• Provide early warning systems for geohazards, microbial toxin production or other conditions of concern for human welfare;
• Evaluate indicators and/or emerging properties as proxies for the healthy state of the marine environment;
• Ascertain the recovery or degradation of a marine environment by monitoring changes in stressors;
• Contribute to capacity development and international collaboration;
• Encourage public awareness of, and engagement in marine science taking advantage of innovative communication tools, fora and models of interactions.
• Provide timely and qualified data to operational (re)analysis and forecast services;
• Propel the technological development of marine equipment by providing expertise in requirements, testing and co-design of new instruments;
• Support a permanent demand of high standard marine technologies;
• Engage new players moving across and beyond the traditional marine and maritime sectors (e.g., digital innovation start-ups) with a non-traditional approach.
MOB Sustainability, Dialog With Society and Governance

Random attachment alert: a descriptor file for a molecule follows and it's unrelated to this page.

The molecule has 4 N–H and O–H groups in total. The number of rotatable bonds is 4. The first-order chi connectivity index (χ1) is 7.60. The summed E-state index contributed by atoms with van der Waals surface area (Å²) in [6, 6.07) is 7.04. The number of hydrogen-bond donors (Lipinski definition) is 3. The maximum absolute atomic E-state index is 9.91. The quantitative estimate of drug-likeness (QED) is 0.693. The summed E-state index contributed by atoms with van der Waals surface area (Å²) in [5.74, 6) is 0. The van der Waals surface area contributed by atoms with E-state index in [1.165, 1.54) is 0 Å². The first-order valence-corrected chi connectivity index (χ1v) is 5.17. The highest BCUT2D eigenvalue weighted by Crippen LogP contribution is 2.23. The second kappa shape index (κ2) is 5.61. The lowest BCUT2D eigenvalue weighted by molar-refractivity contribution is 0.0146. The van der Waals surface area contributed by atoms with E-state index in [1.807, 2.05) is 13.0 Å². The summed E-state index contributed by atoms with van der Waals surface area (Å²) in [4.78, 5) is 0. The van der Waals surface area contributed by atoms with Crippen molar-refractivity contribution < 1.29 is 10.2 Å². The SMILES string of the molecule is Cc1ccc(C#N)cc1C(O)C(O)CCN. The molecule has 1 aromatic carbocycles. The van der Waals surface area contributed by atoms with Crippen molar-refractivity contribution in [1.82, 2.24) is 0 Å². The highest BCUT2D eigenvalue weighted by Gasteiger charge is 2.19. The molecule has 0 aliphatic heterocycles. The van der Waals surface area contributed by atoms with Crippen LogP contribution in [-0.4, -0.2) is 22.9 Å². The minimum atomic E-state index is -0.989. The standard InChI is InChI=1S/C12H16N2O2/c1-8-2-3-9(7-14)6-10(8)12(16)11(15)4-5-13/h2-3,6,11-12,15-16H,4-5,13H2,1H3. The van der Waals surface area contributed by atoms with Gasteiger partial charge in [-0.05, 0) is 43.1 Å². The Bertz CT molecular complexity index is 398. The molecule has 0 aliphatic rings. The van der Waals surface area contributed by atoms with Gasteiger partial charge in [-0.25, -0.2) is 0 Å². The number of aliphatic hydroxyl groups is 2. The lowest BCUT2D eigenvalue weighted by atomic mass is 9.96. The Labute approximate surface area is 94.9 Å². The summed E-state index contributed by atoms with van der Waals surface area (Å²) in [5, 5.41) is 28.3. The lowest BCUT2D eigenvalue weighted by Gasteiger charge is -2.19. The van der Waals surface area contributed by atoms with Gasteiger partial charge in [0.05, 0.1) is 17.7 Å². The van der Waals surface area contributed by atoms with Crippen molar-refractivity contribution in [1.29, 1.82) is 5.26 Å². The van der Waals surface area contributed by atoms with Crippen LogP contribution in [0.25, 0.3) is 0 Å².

Unlike terrestrial or atmospheric observatories, the harsh environment of the sea, the higher cost of the equipment, and the remote location often prove to be significant obstacles for sustained observations. To secure funds and political endorsement thus ensuring the long-term operational MOB endurance, we recommend (1) to establish an effective business model that secures a long-term financial support; (2) to capitalize on the infrastructure to fulfill environmental, security, economic, and societal needs connecting scientific community and the societal beneficiaries; (3) to develop international cooperation; (4) to serve end users by providing qualified open data, products and services to support decision making policies; (5) to maintain high standards in scientific studies by connecting and being involved in high priority research programs such as ocean acidification and carbon storage.